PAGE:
Writing About Touchy Subjects: Politics

i voted sticker spool on white surface

In the last couple posts, I briefly talked about how to write about nudity and religion. In this final post in the trilogy, I shall talk about what is perhaps the most explosive topic of all in this day and age: politics. Now, I’ve covered a lot of this same ground in the last two posts and in my Reading Between the Lines post way back, so be sure to look those over first. However, there are a couple final points I’d like to make on this particular topic as well.

Now, like with any topic, you have to keep in mind your audience and what genre you are writing in. This will determine not only whether you broach the subject, but how you go about it. Writing on political subjects for young adults is something that must be approached delicately, for instance: for younger children, it might be best to avoid it altogether–unless it’s a simple nonpartisan look at a political system, of course.

When it comes to taking a definite stance, though, there are two things you need to keep in mind: research any statements you make very thoroughly and be prepared for backlash. This is true of any nonfiction you write to some extent, but especially of the nonfiction you write of a political nature. Research is important not only to back up your position, but because in the case of more inflammatory statements, there could potentially be legal consequences for getting your facts wrong. And of course, the more well researched your book or other work is, the better prepared you will be to take on critics when they come after you.

One way many writers get around this, of course, is to write about political issues in the form of fiction instead–particularly in the genres of allegory or satire. Doing this will not totally absolve you of responsibility for any outrageous claims made, nor will critics leave you alone entirely, but it is a strong shield against legal measures so long as you take proper precautions (using false names of people and places, issuing a disclaimer on your copyright page, etc.). It can also be a more fun or even light-hearted way to tackle serious issues, depending on how you utilize it. Satire, after all, has many shades, some of which can be quite hilarious even to people who may not agree with the point you’re making.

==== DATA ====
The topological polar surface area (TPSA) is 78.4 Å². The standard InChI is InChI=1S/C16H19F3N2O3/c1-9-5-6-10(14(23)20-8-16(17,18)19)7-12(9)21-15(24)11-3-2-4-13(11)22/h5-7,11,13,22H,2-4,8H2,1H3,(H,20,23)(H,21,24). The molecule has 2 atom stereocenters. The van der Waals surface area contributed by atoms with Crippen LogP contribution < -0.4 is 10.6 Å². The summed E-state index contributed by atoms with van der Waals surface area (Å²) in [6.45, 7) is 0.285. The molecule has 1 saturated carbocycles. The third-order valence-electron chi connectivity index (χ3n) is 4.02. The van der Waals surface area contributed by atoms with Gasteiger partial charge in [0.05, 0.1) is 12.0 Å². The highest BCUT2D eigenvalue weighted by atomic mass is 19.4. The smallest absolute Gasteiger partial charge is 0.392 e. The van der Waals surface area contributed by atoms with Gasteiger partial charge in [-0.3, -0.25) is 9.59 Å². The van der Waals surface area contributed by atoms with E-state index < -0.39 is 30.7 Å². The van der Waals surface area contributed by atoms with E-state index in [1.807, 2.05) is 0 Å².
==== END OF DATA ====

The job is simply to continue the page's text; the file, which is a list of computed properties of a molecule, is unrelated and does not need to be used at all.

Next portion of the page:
Because of these factors, fiction can actually reach a wider audience than non when it comes to address socio-political issues. Not only would a dystopian novel likely attract more readers than a dry essay about a particular issue, but it can also present the issue in a more subtle way that makes the message more palatable to audiences on the whole. Would an essay about the evils of book burning have been nearly as popular as a book about a dystopian society in which firemen started fires rather than put them out? Maybe, but most likely not.

That’s all I really have to say on this topic, though it’s nowhere near exhaustive. I have not had a lot of experience with this kind of writing myself, but I have read many examples of it over the years, and these are the things I have noticed. If you have any additional ideas on how to write about politics–or any other touchy subject, for that matter–I would be glad to receive your comments or e-mails anytime. Otherwise, I hope this series has been at least somewhat helpful, and I shall return in November!

Published by J. S. Allen

J. S. Allen is a writer, linguist, historian, and nature-lover from Kansas City, Missouri. He is the author of the young adult series Sauragia and Knights of Aralia, as well as the 'Woodland Tales' anthology for children. Several of his shorter works have also appeared in various print and online periodicals over the years. In between writing and publishing, he likes to draw, spend long hours outdoors, and read. His favorite authors include M. I. McAllister, Brian Jacques, and Alexandre Dumas.

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